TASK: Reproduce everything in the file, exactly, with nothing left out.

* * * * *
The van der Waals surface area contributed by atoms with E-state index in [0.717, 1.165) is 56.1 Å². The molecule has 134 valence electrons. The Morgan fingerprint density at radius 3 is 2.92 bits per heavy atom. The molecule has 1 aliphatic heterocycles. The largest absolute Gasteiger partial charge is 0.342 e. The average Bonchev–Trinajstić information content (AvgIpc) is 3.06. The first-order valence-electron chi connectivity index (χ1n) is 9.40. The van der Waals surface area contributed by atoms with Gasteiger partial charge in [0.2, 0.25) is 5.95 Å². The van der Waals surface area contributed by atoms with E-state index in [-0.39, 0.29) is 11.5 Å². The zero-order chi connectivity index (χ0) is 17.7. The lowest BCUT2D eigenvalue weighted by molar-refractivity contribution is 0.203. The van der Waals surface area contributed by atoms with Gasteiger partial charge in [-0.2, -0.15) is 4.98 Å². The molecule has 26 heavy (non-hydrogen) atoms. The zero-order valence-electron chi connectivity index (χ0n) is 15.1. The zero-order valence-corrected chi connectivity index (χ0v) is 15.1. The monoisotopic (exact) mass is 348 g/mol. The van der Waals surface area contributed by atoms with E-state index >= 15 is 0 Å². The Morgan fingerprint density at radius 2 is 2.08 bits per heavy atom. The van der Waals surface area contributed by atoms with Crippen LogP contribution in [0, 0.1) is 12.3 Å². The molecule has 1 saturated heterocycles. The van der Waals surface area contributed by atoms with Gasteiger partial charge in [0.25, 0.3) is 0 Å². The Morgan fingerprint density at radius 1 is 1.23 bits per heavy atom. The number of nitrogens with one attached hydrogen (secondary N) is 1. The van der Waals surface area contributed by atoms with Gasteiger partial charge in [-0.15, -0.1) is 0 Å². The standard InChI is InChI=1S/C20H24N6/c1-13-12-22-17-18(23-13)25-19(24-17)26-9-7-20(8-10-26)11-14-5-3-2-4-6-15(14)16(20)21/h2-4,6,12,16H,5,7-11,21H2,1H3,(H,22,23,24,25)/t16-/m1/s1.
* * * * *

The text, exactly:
The van der Waals surface area contributed by atoms with E-state index in [0.717, 1.165) is 56.1 Å². The molecule has 134 valence electrons. The Morgan fingerprint density at radius 3 is 2.92 bits per heavy atom. The molecule has 1 aliphatic heterocycles. The largest absolute Gasteiger partial charge is 0.342 e. The average Bonchev–Trinajstić information content (AvgIpc) is 3.06. The first-order valence-electron chi connectivity index (χ1n) is 9.40. The van der Waals surface area contributed by atoms with Gasteiger partial charge in [0.2, 0.25) is 5.95 Å². The van der Waals surface area contributed by atoms with E-state index in [-0.39, 0.29) is 11.5 Å². The zero-order chi connectivity index (χ0) is 17.7. The lowest BCUT2D eigenvalue weighted by molar-refractivity contribution is 0.203. The van der Waals surface area contributed by atoms with Gasteiger partial charge in [-0.2, -0.15) is 4.98 Å². The molecule has 26 heavy (non-hydrogen) atoms. The zero-order valence-electron chi connectivity index (χ0n) is 15.1. The zero-order valence-corrected chi connectivity index (χ0v) is 15.1. The monoisotopic (exact) mass is 348 g/mol. The van der Waals surface area contributed by atoms with E-state index >= 15 is 0 Å². The Morgan fingerprint density at radius 2 is 2.08 bits per heavy atom. The van der Waals surface area contributed by atoms with Crippen LogP contribution in [0, 0.1) is 12.3 Å². The molecule has 1 saturated heterocycles. The van der Waals surface area contributed by atoms with Gasteiger partial charge in [0.25, 0.3) is 0 Å². The Morgan fingerprint density at radius 1 is 1.23 bits per heavy atom. The number of nitrogens with one attached hydrogen (secondary N) is 1. The van der Waals surface area contributed by atoms with Gasteiger partial charge in [-0.15, -0.1) is 0 Å². The standard InChI is InChI=1S/C20H24N6/c1-13-12-22-17-18(23-13)25-19(24-17)26-9-7-20(8-10-26)11-14-5-3-2-4-6-15(14)16(20)21/h2-4,6,12,16H,5,7-11,21H2,1H3,(H,22,23,24,25)/t16-/m1/s1.